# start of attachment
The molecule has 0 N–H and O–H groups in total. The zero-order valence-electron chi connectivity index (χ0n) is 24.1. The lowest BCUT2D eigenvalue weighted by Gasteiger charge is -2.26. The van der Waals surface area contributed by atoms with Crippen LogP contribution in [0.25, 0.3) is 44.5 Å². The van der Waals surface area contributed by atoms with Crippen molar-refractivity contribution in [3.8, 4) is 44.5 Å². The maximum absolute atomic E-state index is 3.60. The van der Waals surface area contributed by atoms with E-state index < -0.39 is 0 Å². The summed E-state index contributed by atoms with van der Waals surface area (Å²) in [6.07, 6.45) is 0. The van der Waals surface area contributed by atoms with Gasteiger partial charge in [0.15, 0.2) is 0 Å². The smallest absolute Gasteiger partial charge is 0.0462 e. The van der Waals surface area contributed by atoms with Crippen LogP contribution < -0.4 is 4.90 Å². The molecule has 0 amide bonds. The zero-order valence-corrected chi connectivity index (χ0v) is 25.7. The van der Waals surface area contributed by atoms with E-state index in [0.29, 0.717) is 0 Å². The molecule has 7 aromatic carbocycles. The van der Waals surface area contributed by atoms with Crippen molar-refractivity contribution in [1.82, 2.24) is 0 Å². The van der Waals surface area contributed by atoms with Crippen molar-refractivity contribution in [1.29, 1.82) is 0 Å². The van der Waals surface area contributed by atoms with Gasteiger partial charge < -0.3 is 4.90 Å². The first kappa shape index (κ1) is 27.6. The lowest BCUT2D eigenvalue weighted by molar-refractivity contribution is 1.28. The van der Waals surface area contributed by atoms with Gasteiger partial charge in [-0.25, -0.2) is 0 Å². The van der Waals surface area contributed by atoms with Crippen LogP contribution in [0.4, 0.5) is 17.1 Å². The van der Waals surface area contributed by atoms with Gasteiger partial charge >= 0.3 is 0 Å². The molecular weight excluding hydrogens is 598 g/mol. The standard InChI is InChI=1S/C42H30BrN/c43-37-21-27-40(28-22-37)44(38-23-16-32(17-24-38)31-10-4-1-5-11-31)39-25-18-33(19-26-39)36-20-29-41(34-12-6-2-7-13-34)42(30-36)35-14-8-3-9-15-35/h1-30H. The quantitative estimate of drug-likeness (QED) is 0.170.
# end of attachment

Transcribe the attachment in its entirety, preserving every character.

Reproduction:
The molecule has 0 N–H and O–H groups in total. The zero-order valence-electron chi connectivity index (χ0n) is 24.1. The lowest BCUT2D eigenvalue weighted by Gasteiger charge is -2.26. The van der Waals surface area contributed by atoms with Crippen LogP contribution in [0.25, 0.3) is 44.5 Å². The van der Waals surface area contributed by atoms with Crippen molar-refractivity contribution in [3.8, 4) is 44.5 Å². The maximum absolute atomic E-state index is 3.60. The van der Waals surface area contributed by atoms with E-state index < -0.39 is 0 Å². The summed E-state index contributed by atoms with van der Waals surface area (Å²) in [6.07, 6.45) is 0. The van der Waals surface area contributed by atoms with Gasteiger partial charge in [0.15, 0.2) is 0 Å². The smallest absolute Gasteiger partial charge is 0.0462 e. The van der Waals surface area contributed by atoms with Crippen LogP contribution < -0.4 is 4.90 Å². The molecule has 0 amide bonds. The zero-order valence-corrected chi connectivity index (χ0v) is 25.7. The van der Waals surface area contributed by atoms with E-state index in [0.29, 0.717) is 0 Å². The molecule has 7 aromatic carbocycles. The van der Waals surface area contributed by atoms with Crippen molar-refractivity contribution in [1.82, 2.24) is 0 Å². The van der Waals surface area contributed by atoms with Crippen molar-refractivity contribution in [1.29, 1.82) is 0 Å². The van der Waals surface area contributed by atoms with Gasteiger partial charge < -0.3 is 4.90 Å². The first kappa shape index (κ1) is 27.6. The lowest BCUT2D eigenvalue weighted by molar-refractivity contribution is 1.28. The van der Waals surface area contributed by atoms with Gasteiger partial charge in [-0.25, -0.2) is 0 Å². The van der Waals surface area contributed by atoms with Crippen LogP contribution in [0.4, 0.5) is 17.1 Å². The van der Waals surface area contributed by atoms with Gasteiger partial charge >= 0.3 is 0 Å². The molecular weight excluding hydrogens is 598 g/mol. The standard InChI is InChI=1S/C42H30BrN/c43-37-21-27-40(28-22-37)44(38-23-16-32(17-24-38)31-10-4-1-5-11-31)39-25-18-33(19-26-39)36-20-29-41(34-12-6-2-7-13-34)42(30-36)35-14-8-3-9-15-35/h1-30H. The quantitative estimate of drug-likeness (QED) is 0.170.